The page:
Ralek Gracie signs with Bellator MMA, seeks to pay back Metamoris debts
The founder of the Metamoris submission grappling tournaments, Ralek Gracie, has confirmed to ESPN that he has signed to compete in professional mixed martial arts with Bellator MMA.
Son of iconic jiu-jitsu practitioner Rorion Gracie and nephew of UFC legend Royce Gracie, Ralek Gracie (3-0) hasn’t competed in MMA since 2010. All of his pro fights occurred in Japan. His most recent was a decision win against Kazushi Sakuraba in May 2010.
“I’m ready to get myself back out there,” Gracie said. “I competed in a Metamoris jiu-jitsu match [in July], and I felt like I got in amazing shape but wasn’t able to focus like I wanted, because I was running my own show.
“I’ve always fought MMA. I never really competed in jiu-jitsu. I was always attracted to more of a real fight. I think people still want to know what this original style of jiu-jitsu can do in modern MMA. I’m into that, and I’m into being a catalyst in that story.”
STRONG WARNING – BROTHERLY LOVE
Earlier this week, Flograppling.com reported Gracie’s brothers, Ryron and Rener, issued an internal email cautioning Gracie academies from conducting business with Ralek and Metamoris. Ralek Gracie expressed optimism about Metamoris and his relationship with his brothers, while reiterating his excitement about MMA.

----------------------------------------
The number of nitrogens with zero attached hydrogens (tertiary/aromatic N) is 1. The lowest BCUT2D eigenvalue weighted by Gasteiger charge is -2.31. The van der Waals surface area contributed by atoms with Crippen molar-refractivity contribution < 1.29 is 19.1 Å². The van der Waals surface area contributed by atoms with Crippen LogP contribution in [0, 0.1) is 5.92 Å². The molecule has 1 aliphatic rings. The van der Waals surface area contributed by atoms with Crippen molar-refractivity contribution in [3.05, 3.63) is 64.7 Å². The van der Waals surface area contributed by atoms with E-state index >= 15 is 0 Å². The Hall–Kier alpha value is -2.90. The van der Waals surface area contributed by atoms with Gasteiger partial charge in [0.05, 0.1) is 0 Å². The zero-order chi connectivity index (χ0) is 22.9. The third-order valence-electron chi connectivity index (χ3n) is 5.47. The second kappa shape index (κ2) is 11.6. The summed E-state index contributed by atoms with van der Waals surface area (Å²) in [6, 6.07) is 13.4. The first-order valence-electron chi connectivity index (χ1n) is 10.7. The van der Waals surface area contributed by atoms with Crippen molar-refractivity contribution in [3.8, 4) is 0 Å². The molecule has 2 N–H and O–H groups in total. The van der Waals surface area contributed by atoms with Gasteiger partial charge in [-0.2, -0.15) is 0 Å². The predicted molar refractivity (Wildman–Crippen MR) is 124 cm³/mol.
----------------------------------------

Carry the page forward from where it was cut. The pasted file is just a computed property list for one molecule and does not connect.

Metamoris, particularly Ralek, has been at the center of controversy after several of the athletes who have competed did not receive pay that was promised to them. It has been rumored that Ralek owes $200,000 to the athletes.
“I’m going to start fighting in MMA to pay these guys back,” he promised. “That’s how serious I am about this. My dad, his level of integrity, people don’t even know about. My dad told me that I needed to call everybody that I owe. Where am I going to run? There is only forward.”
“I really want to focus on this right now, but I definitely would say [Metamoris] is doing everything it can to move forward in the most honorable way possible,” Gracie said. “It’s tough, man. We went through a hard time, and I think people took for granted what we were bringing to the table — something that was revolutionary for the sport. We were really young, really green and didn’t have the business experience.
“It’s a surreal thing, to answer questions about my brothers — and even trying to defend yourself is dishonorable in this kind of situation. We’re just doing the best we can, and I think there are some stuff behind the scenes that people don’t know about and shouldn’t know about. I really don’t like avoiding questions, but at the end of the day, I really don’t think it’s important or relevant in this circumstance. This [Bellator signing] is very exciting and I’m excited to compete.”